Nevada Poll Suggests Majority Support for Smoke-Free Casinos

A recent poll conducted by the Nevada Tobacco Control and Smoke-free Coalition has revealed that nearly 60% of voters are in favor of banning smoking within casino premises. This substantial majority reflects a growing concern for the health implications associated with secondhand smoke and a collective desire for cleaner, smoke-free environments.

A sign directing casino goers at the Park MGM casino in Las Vegas that there's no smoking. (Source: MGM Resorts)

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Atlantic City, Kansas, Connecticut and other locations have been embroiled in debates over the topic of casino smoking. Late last year, The Venetian and the Palazzo brought the subject back to the surface in Las Vegas when they began to allow smoking at certain gaming tables.

The poll's findings come at a time when health consciousness is at an all-time high, and the dangers of secondhand smoke are widely recognized. Supporters of smoke-free environments argue that secondhand smoke contains hundreds of toxic chemicals known to cause cancer, heart disease, and respiratory illnesses. For the workers who spend hours in these environments, the health risks are not a mere inconvenience but a constant threat.

Moreover, the coalition's poll suggests that voters would view elected officials more favorably if they supported such a ban, indicating that the issue could influence future elections and policymaking. This sentiment is echoed by the United Auto Workers (UAW), which represents thousands of casino workers and is actively backing efforts to ensure smoke-free workplaces.

The poll indicates that the public's stance is changing, and there is a strong support for legislative action to amend this discrepancy. The potential law to make all workplaces in Nevada, including casinos, completely smoke-free indoors is gaining traction. Notably, the support transcends demographic, geographic and partisan lines, suggesting a widespread acknowledgment of the importance of smoke-free environments.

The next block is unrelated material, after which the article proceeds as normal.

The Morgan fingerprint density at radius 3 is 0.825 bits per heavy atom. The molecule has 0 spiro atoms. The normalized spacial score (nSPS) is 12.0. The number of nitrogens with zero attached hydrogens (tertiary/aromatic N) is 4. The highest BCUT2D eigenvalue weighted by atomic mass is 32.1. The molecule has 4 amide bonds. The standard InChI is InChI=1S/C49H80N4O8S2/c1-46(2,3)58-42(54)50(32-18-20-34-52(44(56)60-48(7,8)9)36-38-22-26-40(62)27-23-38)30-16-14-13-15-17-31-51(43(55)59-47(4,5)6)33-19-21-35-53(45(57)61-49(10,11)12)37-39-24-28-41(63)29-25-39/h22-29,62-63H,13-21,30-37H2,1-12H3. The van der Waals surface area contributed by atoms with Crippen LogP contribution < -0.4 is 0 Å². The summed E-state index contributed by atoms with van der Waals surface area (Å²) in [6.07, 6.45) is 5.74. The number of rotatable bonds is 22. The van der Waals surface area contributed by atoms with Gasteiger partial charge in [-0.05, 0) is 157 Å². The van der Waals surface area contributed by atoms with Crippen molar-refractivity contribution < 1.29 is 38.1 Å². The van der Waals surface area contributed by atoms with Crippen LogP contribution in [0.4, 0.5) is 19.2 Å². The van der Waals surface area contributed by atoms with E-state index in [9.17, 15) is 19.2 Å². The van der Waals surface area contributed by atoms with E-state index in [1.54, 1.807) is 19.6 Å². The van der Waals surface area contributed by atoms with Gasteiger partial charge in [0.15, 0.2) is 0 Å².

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Clearing the Air

The push for smoke-free casinos is not just a health issue; it's also a matter of workplace safety and equality. The Nevada Clean Indoor Air Act, which took effect in December 2006, excluded casinos from its protections, leaving casino workers vulnerable to the harmful effects of tobacco smoke. This exclusion has been a point of contention, as it suggests a disparity in the consideration for the health of casino workers compared to other professionals in the state.

The implementation of smoking bans in casinos has been a topic of significant debate, with various stakeholders considering the financial and health implications. Recent reports indicate that casinos that have implemented smoking bans have not witnessed any measurable decrease in revenue, nor did they lose any notable market share to alternative casinos that continued to allow smoking.

This suggests that concerns about smoking bans negatively affecting casino profits may be unfounded. Additionally, the push for smoke-free environments is gaining momentum, with shareholders being enlisted to advocate for non-smoking policies, reflecting a growing awareness of the health risks associated with secondhand smoke exposure.


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